Navigating the UAE

Life Abroad Jun 18, 2019 No Comments

The United Arab Emirates (UAE) was established as a federation in 1971 and consists of seven sheikhdoms on the Arabian Peninsula: Abu DhabiDubayy (Dubai)AjmanUmm al QaywaynRas al KhaymahAl Fujayrah, and Sharjah. Today, the UAE is a diverse country made up of more foreign nationals than locals. Emiratis make up around 11% of the country’s nearly 9.7 million people —the lowest proportion of nationals to foreign nationals in the world. 

For job seekers thinking about relocating to the UAE, you won’t be alone. Far from it. Foreign nationals account for nearly 89% of the Emirates’ private sector workers. To break it down: 

  • Nearly 60% of the expat population is made up of people from South Asia (India, Pakistan, Bangladesh, Philippines, Nepal, Sri Lanka) 
  • 5% from Iran 
  • 4% from Egypt  
  • 2% from China 
  • 18% from other countries 

Nearly two-thirds of all jobs in the UAE are private sector positions, and most of them — about 4 million — are filled by foreign workers. So, always account for cultural differences when applying for a job in the UAE. Top management of a company won’t necessarily be an Emirati; this holds true for interviewers, as well. 

In general, people tend to congregate on the basis of their nationality; complete intermingling does not happen. Even with such great diversity, however, there is a general harmony throughout the UAE.  

It helps to understand what contributes to that harmony before planning a visit or move to the UAE. Here is background on a host of lifestyle and cultural norms that hold true throughout the Emirates:  


Personal relationships are extremely important to Emiratis. The influence one has is called wasta and is based on personal connections. Wasta helps open doors and facilitates seemingly difficult tasks. Loyalty — especially to family and tribe — is highly valued in the UAE. It is common for four generations of family to live together under one roof. 


Islam is the official religion of the UAE and touches upon all aspects of life: food and drink, recreation, communication styles, time management, and office protocol. 


It is important to understand the laws and customs regarding alcohol, which is restricted due to Islamic prohibition against drinking alcohol. A special liquor permit is required to stock alcohol at home, and only residents can acquire the licenses. These liquor permits are not transferrable between individual Emirates.  

Public consumption of alcohol in the UAE is limited to licensed restaurants and bars attached to hotels, where foreigners can drink without an alcohol license. During the holy month of Ramadan, alcohol is served only at night.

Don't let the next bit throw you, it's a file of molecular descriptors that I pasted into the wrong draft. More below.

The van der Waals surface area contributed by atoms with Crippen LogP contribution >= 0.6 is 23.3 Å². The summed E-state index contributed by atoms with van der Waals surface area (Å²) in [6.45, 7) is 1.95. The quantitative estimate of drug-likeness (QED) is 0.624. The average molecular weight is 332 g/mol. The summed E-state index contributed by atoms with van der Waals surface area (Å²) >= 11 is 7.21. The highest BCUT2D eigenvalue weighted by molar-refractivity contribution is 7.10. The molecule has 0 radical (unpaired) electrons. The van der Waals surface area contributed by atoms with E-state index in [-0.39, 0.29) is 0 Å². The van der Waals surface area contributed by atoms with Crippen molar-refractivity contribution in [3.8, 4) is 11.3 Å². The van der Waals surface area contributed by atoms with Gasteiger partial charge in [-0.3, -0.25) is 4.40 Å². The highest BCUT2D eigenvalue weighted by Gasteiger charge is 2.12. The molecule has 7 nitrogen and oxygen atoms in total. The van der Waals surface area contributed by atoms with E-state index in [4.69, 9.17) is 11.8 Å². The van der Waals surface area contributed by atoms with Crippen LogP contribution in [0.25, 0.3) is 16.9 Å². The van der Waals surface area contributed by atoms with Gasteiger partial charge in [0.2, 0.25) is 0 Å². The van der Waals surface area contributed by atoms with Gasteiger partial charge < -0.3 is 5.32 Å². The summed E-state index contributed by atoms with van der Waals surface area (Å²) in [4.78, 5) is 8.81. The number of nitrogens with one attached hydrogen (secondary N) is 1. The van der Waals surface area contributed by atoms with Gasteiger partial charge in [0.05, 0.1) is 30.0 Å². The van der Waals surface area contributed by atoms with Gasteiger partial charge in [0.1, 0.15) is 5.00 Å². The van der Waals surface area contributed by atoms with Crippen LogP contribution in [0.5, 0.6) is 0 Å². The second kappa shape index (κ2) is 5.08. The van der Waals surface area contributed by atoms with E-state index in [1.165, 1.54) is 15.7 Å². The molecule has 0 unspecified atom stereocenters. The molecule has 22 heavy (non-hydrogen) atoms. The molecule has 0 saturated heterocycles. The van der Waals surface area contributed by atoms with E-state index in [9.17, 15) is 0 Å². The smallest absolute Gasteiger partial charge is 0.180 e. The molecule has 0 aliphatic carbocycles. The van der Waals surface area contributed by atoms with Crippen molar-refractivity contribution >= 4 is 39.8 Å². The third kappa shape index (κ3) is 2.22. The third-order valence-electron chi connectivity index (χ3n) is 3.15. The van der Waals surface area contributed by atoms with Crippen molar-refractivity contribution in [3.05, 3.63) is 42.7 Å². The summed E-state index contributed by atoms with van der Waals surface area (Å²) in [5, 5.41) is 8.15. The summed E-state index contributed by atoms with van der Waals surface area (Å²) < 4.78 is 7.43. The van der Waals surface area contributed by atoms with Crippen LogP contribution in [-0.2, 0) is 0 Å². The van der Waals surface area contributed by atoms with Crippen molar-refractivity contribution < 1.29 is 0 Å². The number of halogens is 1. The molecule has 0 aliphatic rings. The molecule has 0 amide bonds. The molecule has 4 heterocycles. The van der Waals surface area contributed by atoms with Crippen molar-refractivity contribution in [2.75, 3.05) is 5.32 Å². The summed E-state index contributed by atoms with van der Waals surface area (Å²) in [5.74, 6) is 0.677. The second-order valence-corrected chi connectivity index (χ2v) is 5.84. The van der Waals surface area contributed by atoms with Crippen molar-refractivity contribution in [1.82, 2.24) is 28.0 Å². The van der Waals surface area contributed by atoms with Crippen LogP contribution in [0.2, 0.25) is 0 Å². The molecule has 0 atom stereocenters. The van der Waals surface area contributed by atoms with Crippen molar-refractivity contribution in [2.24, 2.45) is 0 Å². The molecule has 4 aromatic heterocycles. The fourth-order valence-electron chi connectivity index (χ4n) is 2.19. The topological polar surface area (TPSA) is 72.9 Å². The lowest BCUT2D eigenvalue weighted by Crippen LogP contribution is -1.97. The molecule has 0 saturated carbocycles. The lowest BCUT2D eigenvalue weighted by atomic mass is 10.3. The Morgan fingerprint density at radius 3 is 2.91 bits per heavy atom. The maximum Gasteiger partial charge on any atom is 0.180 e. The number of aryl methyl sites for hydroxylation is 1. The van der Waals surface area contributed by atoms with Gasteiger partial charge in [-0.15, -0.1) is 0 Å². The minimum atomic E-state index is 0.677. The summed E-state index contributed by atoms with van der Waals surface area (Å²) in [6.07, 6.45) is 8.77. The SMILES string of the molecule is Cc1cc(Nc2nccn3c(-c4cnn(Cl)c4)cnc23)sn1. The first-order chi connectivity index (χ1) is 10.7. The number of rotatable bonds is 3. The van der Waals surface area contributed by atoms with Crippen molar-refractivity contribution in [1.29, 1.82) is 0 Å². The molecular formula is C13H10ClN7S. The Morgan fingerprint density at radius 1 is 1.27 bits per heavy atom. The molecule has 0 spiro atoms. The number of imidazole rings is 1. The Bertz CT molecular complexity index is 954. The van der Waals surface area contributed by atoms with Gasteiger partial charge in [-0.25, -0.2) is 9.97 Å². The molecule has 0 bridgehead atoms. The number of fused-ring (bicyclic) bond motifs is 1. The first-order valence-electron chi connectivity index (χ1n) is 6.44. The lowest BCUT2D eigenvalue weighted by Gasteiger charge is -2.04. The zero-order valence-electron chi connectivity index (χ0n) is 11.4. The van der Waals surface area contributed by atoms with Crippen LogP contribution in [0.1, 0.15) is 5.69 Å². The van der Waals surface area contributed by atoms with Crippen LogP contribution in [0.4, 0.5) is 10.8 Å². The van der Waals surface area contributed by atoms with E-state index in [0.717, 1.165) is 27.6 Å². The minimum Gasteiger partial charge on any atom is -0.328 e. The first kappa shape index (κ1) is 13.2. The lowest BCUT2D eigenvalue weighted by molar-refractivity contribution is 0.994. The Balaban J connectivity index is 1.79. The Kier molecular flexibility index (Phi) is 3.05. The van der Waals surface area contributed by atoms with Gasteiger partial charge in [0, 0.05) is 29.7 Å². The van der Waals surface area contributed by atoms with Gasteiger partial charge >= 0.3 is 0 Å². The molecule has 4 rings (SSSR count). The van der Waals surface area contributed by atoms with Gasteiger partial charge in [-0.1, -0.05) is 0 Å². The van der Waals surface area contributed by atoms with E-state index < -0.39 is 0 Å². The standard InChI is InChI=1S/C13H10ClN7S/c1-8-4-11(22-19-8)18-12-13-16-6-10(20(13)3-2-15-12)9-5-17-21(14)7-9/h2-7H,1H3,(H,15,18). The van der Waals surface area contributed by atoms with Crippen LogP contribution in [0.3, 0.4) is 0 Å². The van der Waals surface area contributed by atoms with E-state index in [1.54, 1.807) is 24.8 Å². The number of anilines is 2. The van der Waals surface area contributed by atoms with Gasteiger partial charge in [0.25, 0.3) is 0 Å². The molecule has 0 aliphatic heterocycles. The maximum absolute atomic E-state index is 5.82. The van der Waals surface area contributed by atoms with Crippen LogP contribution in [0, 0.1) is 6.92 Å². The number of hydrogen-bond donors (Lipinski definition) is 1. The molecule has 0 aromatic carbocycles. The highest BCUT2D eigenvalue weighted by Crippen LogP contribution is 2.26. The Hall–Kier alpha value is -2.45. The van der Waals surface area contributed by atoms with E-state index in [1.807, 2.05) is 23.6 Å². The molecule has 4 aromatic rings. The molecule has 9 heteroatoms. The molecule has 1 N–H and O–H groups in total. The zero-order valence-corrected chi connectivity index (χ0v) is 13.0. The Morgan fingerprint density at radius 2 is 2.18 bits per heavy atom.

Illegal consumption or possession of alcohol and drugs are dealt with severely. The UAE maintains a zero-tolerance policy for drunken driving and drinking in public. 


Emiratis are fond of competitive sports, and races of all types — from rowing and sailing competitions to car rallies — are very popular. 

Football (soccer) is probably the most popular sport. Other favorites include cricket, rugby, squash, and golf. 

With a warm climate and sunshine year-round, the beaches are very popular and allow people to practice water sports. Other pastimes unique to the UAE include camel riding, dune bashing, indoor skiing, and falconry. 

Communication Styles

Do not be distant or detached when interacting with Emiratis. Body language and personal space in the UAE are areas where boundaries are small. Arabs speak in closer proximity than North Americans are accustomed to, and physical contact (between males) is common. Emirati colleagues tend to sit close to each other in meetings and may even hold hands while talking. 


The customary greeting in the Arab world is As-salaam alaikum (“Peace be upon you”) and the reply is Wa alaikum as salam (“And upon you be peace”). When introduced to a group of people, greet the most senior person first. 

A traditional Arab greeting between men involves each grasping the other’s right hand, placing the left hand on the other’s right shoulder and the junior person kissing the older person’s nose or exchanging kisses on each cheek. Follow the host’s lead when greeting; they will signal the type of greeting they want to extend to guests. 

In line with Muslim culture, avoid shaking hands with a woman unless she first extends her hand. Allow the person of the opposite sex to initiate their greeting and follow suit. A simple nod of the head with the right hand on the heart will convey respect when greeting a person. This form of greeting also is popular among people from Pakistan and Afghanistan. 


Arabs usually inquire about one’s wellbeing and may ask a series of questions a non-Arab may consider personal in nature. These may relate to family, work or age. People look each other in the eye when talking; looking down or away or not looking the other person in the eye may be taken as a sign of dishonesty. Avoid discussing politics, especially regarding Israel. Other topics to avoid are religion and money. Even if the viewpoint seems acceptable to a Western person, it is best not to be drawn into such discussions.